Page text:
Progress in understanding the etiology and effective treatment of MDS is currently hampered by the scarcity of tools to study this disease. Our goal is to harness cutting-edge human pluripotent stem cell and genetic engineering technologies to establish new models of an MDS subset characterized by loss of chromosome 7 material and use them as a novel platform to identify genes on chromosome 7 that are critical for this disease. These models should provide a powerful resource to the MDS community to investigate the cell biology, molecular pathogenesis and genetic basis of MDS, identify new therapeutic targets and perform drug screens.
Read more about this study.
Myelodysplastic syndrome (MDS) is the most common form of bone marrow failure in adults. Although a relatively common disease, we currently understand little about its etiology and we lack good models for its study. My laboratory is using a recent breakthrough technology which enables us to take cells from any individual and convert them into pluripotent stem cells, called induced pluripotent stem cells (iPSCs). These cells still contain all the genetic information of the individual they were derived from, including allpossible genetic abnormalities that may have caused or predisposed to disease. By using iPSCs derived from patient cells, we can develop new models of human disease. My laboratory was the first to generate iPSCs from patients with MDS and develop a “disease-in-a-dish” model of this syndrome.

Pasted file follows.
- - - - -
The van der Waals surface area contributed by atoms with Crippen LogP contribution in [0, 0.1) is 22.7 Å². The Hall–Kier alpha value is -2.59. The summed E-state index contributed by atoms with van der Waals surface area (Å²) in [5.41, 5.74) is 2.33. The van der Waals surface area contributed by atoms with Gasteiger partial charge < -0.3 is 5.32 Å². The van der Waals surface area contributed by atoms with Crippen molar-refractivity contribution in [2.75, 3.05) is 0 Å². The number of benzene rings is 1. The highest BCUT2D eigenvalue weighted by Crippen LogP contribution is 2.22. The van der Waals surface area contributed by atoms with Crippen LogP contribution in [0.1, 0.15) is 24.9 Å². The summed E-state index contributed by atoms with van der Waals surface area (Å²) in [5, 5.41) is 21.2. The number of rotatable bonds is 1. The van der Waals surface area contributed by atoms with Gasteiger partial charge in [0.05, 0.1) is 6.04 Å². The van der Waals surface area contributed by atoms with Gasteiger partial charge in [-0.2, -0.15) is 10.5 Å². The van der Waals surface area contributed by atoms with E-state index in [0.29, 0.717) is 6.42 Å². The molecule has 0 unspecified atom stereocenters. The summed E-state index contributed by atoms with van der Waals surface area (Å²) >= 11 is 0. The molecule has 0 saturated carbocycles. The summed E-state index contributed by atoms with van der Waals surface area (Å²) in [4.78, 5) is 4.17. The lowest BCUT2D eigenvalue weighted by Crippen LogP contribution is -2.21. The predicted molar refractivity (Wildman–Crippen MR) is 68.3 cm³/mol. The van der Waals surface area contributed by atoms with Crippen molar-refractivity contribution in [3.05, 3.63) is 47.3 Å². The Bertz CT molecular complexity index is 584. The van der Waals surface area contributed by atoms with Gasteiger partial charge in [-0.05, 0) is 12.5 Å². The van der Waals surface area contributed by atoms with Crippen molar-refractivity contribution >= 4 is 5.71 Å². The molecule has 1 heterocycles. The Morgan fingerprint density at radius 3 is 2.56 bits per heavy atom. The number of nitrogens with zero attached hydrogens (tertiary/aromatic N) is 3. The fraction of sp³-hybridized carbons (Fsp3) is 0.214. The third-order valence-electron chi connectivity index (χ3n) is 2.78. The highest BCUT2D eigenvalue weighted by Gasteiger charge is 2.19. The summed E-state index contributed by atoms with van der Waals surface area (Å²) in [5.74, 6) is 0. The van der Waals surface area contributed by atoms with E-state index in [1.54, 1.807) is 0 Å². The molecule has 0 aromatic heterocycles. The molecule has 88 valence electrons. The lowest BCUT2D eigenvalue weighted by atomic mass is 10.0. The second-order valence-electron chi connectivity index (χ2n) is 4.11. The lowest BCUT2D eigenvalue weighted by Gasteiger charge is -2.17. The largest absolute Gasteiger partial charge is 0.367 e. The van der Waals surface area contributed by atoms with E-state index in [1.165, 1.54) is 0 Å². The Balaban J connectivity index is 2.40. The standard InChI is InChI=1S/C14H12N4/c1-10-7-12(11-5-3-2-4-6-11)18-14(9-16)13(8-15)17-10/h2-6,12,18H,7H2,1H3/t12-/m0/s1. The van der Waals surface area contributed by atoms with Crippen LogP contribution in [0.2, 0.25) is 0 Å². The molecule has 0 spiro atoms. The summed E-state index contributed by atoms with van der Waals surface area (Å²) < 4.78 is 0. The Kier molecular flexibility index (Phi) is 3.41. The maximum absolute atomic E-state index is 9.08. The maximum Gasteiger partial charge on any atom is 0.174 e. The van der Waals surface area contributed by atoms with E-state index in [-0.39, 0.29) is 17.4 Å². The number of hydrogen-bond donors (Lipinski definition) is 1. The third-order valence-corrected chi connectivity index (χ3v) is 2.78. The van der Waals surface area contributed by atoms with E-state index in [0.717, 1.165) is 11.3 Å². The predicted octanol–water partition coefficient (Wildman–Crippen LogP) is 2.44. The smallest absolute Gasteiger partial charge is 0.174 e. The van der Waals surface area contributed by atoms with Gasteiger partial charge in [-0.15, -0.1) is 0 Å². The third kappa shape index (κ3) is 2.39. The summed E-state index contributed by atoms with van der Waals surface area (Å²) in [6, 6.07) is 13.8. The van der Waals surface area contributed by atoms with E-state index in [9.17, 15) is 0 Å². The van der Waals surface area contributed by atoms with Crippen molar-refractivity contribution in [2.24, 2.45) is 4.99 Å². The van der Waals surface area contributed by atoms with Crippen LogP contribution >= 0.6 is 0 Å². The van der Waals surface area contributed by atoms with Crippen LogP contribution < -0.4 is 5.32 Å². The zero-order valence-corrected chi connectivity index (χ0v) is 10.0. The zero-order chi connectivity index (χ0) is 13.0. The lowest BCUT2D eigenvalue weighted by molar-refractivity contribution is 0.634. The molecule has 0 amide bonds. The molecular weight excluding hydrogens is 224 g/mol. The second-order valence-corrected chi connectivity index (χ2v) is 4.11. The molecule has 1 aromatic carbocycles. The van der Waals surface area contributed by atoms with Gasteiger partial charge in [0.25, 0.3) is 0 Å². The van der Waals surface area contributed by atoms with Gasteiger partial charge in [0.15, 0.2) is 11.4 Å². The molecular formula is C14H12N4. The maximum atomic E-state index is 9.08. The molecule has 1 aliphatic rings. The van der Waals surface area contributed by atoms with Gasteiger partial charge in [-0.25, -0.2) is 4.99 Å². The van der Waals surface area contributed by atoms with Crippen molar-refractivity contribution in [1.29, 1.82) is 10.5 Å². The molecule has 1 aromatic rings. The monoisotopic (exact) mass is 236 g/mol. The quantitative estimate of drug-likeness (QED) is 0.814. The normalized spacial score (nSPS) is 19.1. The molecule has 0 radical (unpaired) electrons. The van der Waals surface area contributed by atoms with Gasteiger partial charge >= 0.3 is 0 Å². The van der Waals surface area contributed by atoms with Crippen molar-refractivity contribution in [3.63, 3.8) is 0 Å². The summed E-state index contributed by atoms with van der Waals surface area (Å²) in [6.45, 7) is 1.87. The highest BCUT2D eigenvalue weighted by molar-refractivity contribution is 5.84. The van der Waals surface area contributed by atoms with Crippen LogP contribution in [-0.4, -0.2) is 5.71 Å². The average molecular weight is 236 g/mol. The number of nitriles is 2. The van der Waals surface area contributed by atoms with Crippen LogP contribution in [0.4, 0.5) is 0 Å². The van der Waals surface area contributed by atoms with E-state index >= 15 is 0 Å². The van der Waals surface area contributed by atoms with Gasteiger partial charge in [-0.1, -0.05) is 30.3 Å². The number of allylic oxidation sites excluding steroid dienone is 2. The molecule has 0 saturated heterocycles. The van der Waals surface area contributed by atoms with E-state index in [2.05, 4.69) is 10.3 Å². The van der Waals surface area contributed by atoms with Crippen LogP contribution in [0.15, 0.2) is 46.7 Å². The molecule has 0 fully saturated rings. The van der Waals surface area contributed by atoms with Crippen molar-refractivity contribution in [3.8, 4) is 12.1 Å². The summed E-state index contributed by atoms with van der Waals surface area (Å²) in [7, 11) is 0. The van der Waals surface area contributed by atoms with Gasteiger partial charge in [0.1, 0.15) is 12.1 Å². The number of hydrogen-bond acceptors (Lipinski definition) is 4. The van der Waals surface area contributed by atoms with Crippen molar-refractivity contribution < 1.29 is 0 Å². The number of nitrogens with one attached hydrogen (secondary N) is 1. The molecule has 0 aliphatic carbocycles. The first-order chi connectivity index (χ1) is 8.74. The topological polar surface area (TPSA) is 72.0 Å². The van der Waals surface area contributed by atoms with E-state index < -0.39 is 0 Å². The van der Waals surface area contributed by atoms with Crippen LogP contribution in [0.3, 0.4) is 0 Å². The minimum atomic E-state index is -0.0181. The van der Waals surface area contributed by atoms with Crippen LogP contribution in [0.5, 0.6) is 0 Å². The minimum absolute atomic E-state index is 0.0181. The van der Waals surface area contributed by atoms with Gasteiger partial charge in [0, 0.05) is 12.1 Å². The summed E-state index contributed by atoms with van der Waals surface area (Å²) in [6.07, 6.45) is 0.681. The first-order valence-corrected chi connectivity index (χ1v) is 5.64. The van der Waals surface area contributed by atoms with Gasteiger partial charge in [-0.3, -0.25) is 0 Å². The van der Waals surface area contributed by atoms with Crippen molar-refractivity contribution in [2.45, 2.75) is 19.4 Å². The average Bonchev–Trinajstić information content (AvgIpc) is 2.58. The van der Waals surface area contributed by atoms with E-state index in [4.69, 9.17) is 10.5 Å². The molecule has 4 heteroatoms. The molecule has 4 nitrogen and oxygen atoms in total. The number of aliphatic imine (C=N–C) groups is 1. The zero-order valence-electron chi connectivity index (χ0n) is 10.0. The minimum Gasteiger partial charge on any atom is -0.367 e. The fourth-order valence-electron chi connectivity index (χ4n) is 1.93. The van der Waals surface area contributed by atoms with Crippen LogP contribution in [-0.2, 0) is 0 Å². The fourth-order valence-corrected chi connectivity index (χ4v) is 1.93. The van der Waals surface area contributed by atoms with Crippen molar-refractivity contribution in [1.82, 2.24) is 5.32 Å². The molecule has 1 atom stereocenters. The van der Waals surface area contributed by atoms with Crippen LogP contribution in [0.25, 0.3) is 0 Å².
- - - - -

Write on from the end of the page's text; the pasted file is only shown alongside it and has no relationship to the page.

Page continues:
In the project funded by the AA&MDS IF research grant we conducted the first studies to characterize the potential of blood formation of these cells and to compare it with this of normal cells derived from the same patients. These data demonstrate that our model indeed mimics hallmark characteristics of the disease and help us establish assays that we are now using to ask important questions about the genetic causes of MDS. This work will also provide us with a platform that we can use more generally in the future to study chromosomal defects implicated in myelodysplastic syndromes.